Olives and olive oil have been linked to numerous health benefits, including the cardiovascular benefits associated with the Mediterranean diet. Despite the positive benefits of this food, little was known about how the compounds and biochemical interactions affect weight loss and type 2 diabetes.

A new study published in Biochemistry suggests that the compound oleuropein—derived from olives—increases insulin secretion, which may control metabolism. The compound was also found to detoxify the signaling molecule amylin that aggregates in type 2 diabetes.

The authors hypothesize that oleuropein protects against diabetes through these mechanisms.

"Our work provides new mechanistic insights into the long-standing question of why olive products can be anti-diabetic," said lead author Bin Xu, PhD.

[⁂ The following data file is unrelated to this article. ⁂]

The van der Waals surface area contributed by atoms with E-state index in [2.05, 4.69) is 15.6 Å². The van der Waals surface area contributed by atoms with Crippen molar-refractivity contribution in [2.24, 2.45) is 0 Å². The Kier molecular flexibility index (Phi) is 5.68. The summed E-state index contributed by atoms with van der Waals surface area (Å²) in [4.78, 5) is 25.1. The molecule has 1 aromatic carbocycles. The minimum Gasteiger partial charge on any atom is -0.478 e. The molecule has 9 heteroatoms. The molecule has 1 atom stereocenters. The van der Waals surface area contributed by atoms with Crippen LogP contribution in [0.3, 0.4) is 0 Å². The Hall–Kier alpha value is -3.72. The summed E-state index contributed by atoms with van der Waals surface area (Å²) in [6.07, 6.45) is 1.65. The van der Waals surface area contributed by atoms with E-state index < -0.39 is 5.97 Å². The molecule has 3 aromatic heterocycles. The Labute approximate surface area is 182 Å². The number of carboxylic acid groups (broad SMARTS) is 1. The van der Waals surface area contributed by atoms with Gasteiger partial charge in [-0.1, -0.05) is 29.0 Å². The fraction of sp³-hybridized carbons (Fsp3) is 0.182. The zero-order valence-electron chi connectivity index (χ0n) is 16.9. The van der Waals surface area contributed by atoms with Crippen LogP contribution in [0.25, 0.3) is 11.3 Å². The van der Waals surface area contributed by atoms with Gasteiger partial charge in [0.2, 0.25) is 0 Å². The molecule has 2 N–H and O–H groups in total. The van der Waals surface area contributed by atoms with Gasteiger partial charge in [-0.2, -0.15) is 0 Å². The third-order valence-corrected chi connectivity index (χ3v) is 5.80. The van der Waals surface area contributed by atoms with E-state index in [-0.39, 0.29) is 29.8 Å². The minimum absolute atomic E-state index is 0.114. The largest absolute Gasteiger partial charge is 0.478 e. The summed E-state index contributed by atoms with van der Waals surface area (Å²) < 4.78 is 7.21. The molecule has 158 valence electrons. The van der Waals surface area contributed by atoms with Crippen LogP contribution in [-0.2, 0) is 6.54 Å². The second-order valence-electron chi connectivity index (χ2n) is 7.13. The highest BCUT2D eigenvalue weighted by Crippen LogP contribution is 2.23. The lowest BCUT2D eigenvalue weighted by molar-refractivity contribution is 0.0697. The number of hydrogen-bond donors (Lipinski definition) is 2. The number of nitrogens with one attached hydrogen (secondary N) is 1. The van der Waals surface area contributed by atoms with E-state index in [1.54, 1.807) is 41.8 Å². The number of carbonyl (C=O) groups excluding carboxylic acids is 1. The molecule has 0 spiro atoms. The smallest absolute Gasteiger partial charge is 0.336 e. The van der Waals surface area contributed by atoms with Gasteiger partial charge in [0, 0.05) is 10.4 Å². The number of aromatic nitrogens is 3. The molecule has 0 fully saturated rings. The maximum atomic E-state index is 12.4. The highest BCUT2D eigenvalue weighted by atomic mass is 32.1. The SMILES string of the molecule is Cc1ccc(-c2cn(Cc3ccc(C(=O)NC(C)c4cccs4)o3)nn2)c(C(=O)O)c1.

These results suggest that consuming olives or olive oil may be beneficial for patients with diabetes or even those with prediabetes. Upon further confirmation of its benefits, the Mediterranean diet—enriched with olive oil and vegetables—may be recommended for patients with diabetes.

The authors note that the study results could improve the understanding of the mechanisms of olives and could lead to low-cost nutraceuticals to combat diabetes and obesity, according to the study.

Next, the researchers plan to test oleuropein in animal models of diabetes, while also exploring its potential benefits related to metabolism and aging.

"We believe it will not only contribute to the biochemistry of the functions of the olive component oleuropein, but also have an impact on the general public to pay more attention to olive products in light of the current diabetes epidemic,” Dr Xu concluded.